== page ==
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Sue Cobbold Diabetic Eye Screening Service – NHS Suffolk.

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1 Sue Cobbold Diabetic Eye Screening Service – NHS Suffolk

2 In line with the overarching Health Services for Prisoners Standard to provide prisoners with access to the same range and quality of services that the general public receives from the National Health Service. PSI – Prison Service Instruction, Feb 2002 - National Service Framework for Diabetes: Standards

3 PSI – Prison Service Instruction, Feb 2002 - Diabetes does not affect everyone equally. Significant inequalities exist in the risk of developing diabetes, in accessing health services and in health outcomes. The burden of disease falls disproportionately on people from minority ethnic and socially excluded groups. National Service Framework for Diabetes: Standards

4 NSF - Who gets diabetes – Health Inequalities, paragraph 9 Less affluent and socially excluded communities High risk, hard to reach groups are overrepresented in the prison population. People with diabetes living in custodial settings should be managed in line with the standards set out in this NSF. Close partnership working between the prison health care team and local NHS diabetes services is essential.

5 There are no additional staff or non-staff resources required to implement this PSI. PSI – Prison Service Instruction, Feb 2002 -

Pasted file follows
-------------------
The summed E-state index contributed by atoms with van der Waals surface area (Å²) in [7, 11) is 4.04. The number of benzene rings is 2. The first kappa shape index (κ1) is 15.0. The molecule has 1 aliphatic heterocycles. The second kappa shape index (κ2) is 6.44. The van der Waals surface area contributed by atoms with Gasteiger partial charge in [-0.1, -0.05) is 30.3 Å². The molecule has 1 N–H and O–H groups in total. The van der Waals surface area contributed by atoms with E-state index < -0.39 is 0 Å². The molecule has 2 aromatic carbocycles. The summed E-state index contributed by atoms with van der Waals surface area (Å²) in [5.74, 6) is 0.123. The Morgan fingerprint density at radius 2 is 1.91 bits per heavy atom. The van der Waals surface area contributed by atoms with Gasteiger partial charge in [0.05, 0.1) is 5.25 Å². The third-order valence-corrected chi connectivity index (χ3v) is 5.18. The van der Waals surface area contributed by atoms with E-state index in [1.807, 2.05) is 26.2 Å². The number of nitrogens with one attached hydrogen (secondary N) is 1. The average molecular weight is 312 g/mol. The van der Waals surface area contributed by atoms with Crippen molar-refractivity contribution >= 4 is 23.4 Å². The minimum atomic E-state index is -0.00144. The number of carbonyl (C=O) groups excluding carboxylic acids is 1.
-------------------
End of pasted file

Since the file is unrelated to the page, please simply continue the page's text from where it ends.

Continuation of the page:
6 April 2006 – responsibility for prison healthcare is transferred from HMPS to NHS. PCTs responsible for delivery of care. Engagement of screening programmes with prison healthcare departments becomes compulsory.

7 What is the scale of the task?

8 We screen: PopDESS% Cat AWhitemoor450 11 2.4 Cat BLittlehey716 26 3.6 Cat B/CHighpoint920 232.5 All prisons 3154 802.5 QOF data 2008, national average = 3.9%

9 Diabetic Eye Screening Service o Make contact with PCT prison DSN. o Determine number prisons within your area and establish a named contact in each one. o Arrange to visit the healthcare department. o Organise screening.

10 Visit to Prison Healthcare. o Rapport with healthcare staff o Security/ID requirements o Familiarise yourself with prison layout o View screening room to establish needs o Discuss timetable for day

11 Organise screening: Good communication is vital. o Ask for list of prisoners – use email. May have no unique identifier. Alias commonly used.

12 Send an inventory of equipment and summary:

13 Screening in prison...... o Really isnt too bad or scary! o Be prepared to be searched o Keep NHS ID card with you o You will not be left alone with patients o You will hear some stories! o Only take bare essentials, clear clutter from van and kit.

14 Admin o All correspondence is sent to Prison Healthcare. o Referrals too.

15 Breakdown of screening outcomes Referral rate = 16%

16 Challenge: Are we doing enough? We know: Prisoners are amongst high risk groups. Referable retinopathy is more prevalent. Prison population is very fluid. Most sentences are approx six months duration. Lack of continuity in medical records.

17 Good news! SystmOne rolled out to 60 prisons in the North, Midlands and East of England from 6 th July, 2009. Approval now gained to extend this to London and the South where 8 prisons are already online.

18 In conclusion: A different approach?

19 Annual visits dont guarantee annual screening for eligible patients. More frequent visits are impractical. Impossible for prisoners to attend venues outside prison.

20 Slit lamp biomicroscopy performed by a trained, accredited screener (SLE) who visits each prison more frequently – perhaps quarterly.

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